Türkmenbaşy (also spelled Turkmenbashi), formerly known as Krasnovodsk (Russian: Красноводск) and, more properly,Kyzyl-Su, is a city in Balkan Province in Turkmenistan, on the Krasnovodsk Gulf of the Caspian Sea. It is located at latitude 40.0231 North; longitude 52.9697 East, at an altitude of 27 meters. The population (est 2004) was 86,800, mostly ethnic Russian, Armenians and Azeri. As the terminus of the Trans-Caspian Railway, it was an important transportation center.
In 1717, Russian Prince Alexander Bekovich-Cherkassky landed and established a secret fortified settlement on this location, where the dry bed of a former mouth of the Amu-Darya River once emptied into the Caspian Sea. His intent was to march an army up this dry riverbed and conquer the Khanate of Khiva. The expedition failed, and the Russians abandoned the settlement for over 150 years.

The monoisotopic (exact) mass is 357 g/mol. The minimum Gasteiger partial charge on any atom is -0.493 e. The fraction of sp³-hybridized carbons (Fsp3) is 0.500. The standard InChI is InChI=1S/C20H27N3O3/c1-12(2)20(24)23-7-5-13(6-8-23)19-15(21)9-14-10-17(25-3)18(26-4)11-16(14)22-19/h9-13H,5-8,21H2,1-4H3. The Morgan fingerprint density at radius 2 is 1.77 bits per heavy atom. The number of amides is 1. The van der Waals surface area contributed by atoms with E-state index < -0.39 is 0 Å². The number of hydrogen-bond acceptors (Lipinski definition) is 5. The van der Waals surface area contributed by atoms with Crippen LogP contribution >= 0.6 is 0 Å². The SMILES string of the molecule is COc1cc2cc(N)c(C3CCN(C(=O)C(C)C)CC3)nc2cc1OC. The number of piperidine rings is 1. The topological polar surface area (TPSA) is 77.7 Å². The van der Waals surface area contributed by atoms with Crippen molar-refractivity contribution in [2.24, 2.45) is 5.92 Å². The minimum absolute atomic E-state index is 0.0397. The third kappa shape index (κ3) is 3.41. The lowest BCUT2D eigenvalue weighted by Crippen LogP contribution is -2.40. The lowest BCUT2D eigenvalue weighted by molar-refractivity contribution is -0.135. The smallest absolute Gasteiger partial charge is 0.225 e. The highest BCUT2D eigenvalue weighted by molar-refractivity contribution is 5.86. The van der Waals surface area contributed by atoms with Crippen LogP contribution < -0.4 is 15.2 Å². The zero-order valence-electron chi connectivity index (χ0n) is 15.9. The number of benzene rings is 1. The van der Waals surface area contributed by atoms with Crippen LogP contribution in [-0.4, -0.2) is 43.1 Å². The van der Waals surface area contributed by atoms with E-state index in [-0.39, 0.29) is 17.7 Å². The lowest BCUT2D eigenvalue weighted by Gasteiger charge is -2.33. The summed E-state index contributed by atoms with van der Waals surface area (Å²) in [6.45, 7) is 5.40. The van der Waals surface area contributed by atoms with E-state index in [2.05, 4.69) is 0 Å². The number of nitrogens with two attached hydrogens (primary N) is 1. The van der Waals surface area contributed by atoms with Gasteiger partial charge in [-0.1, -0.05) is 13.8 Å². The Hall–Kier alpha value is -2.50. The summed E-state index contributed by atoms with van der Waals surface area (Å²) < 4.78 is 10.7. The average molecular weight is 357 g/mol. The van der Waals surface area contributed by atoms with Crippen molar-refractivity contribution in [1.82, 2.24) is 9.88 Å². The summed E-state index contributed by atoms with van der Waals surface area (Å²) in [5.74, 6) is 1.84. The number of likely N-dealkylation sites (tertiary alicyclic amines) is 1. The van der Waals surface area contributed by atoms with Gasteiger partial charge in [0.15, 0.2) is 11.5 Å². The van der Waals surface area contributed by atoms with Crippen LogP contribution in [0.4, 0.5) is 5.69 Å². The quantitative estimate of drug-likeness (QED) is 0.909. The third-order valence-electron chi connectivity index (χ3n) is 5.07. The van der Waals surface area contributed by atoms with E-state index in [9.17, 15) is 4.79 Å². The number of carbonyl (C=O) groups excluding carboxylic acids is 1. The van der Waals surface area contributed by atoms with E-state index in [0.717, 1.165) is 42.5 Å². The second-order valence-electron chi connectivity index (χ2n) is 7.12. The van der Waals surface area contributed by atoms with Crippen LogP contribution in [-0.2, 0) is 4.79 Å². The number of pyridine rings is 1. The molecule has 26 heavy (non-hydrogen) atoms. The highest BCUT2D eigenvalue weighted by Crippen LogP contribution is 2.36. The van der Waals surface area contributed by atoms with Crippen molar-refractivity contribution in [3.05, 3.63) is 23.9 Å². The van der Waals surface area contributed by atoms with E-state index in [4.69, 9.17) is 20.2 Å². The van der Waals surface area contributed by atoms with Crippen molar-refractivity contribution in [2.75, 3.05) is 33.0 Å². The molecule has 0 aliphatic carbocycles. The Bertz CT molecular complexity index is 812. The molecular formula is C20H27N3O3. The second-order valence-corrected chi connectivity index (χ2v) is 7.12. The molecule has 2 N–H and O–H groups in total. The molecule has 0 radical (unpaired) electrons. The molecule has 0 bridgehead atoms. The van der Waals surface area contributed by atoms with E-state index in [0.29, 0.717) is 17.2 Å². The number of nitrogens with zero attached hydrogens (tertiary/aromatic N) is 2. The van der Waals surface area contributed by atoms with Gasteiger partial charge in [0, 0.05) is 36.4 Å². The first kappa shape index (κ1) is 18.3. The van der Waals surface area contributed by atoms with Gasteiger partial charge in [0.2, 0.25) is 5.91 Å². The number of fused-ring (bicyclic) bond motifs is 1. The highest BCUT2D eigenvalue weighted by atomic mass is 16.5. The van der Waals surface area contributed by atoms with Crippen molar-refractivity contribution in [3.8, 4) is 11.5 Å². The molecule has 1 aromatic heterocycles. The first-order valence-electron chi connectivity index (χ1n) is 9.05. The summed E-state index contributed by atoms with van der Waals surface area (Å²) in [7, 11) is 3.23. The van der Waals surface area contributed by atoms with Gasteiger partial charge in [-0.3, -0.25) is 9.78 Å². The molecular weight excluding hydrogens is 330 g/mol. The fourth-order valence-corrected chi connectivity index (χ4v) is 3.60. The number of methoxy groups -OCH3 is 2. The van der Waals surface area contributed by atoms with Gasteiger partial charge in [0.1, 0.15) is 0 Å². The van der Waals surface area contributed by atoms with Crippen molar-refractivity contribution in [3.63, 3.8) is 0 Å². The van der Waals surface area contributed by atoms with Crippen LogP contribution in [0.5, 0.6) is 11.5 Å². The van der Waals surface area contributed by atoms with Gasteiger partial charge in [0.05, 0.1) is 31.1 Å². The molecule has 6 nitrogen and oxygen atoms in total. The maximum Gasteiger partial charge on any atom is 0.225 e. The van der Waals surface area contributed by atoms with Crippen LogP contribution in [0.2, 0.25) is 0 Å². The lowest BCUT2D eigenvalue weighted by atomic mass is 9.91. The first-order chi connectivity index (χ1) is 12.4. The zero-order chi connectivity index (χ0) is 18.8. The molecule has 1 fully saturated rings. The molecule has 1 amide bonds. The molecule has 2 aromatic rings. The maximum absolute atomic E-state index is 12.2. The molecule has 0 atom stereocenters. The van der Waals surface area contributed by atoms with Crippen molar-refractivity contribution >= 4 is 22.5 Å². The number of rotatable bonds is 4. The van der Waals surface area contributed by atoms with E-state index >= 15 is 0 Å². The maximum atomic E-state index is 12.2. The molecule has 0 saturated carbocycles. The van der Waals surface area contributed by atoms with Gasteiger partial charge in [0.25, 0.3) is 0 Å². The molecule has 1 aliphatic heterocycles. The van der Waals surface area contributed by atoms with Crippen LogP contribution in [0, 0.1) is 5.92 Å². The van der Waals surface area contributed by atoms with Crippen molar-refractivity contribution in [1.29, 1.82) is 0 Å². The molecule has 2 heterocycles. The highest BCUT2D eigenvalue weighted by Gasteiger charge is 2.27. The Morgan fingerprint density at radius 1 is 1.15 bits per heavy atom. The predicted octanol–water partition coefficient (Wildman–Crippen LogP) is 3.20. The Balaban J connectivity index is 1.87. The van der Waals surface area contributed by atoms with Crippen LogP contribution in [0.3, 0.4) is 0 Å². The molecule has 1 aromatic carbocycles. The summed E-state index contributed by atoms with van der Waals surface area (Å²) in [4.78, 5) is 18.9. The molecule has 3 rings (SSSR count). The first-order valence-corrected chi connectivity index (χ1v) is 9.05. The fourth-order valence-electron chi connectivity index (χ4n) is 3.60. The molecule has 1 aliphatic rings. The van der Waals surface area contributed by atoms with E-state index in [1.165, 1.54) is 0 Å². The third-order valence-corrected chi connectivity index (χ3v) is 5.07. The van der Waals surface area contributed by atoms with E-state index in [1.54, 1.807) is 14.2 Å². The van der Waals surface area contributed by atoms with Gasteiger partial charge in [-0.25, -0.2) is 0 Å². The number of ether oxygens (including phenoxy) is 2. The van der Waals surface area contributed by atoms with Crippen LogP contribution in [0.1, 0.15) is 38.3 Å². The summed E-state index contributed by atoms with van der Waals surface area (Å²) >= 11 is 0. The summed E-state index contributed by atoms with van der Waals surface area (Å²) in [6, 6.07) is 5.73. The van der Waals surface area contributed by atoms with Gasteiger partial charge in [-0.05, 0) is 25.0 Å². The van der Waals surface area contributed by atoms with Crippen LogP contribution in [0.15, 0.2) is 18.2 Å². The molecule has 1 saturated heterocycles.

In 1869, the Russians made a second and latest attempt. They named their fort Krasnovodsk (Красноводск), which is the Russian version of the original name, Kyzyl-Su (Red Water). Krasnovodsk was Imperial Russia’s base of operations against Khiva and Bukhara, and the nomadic Turkmen tribes.
The railway had originally begun from Uzun-Ada on the Caspian Sea, but the terminus was shifted north to the harbour at Krasnovodsk.
In 1993, Krasnovodsk was renamed by President for Life Saparmurat Niyazov, after his self-proclaimed title Türkmenbaşy («Leader of all Turkmen»). Niyazov’s successor Gurbanguly Berdimuhamedow pledged, in July 2007, to invest one billion dollars into a project slated to turn Türkmenbaşy into a major tourist resort – the center of the Avaza Tourist Zone with 60 modern hotels to be built along a 16 km stretch of the Caspian Sea shoreline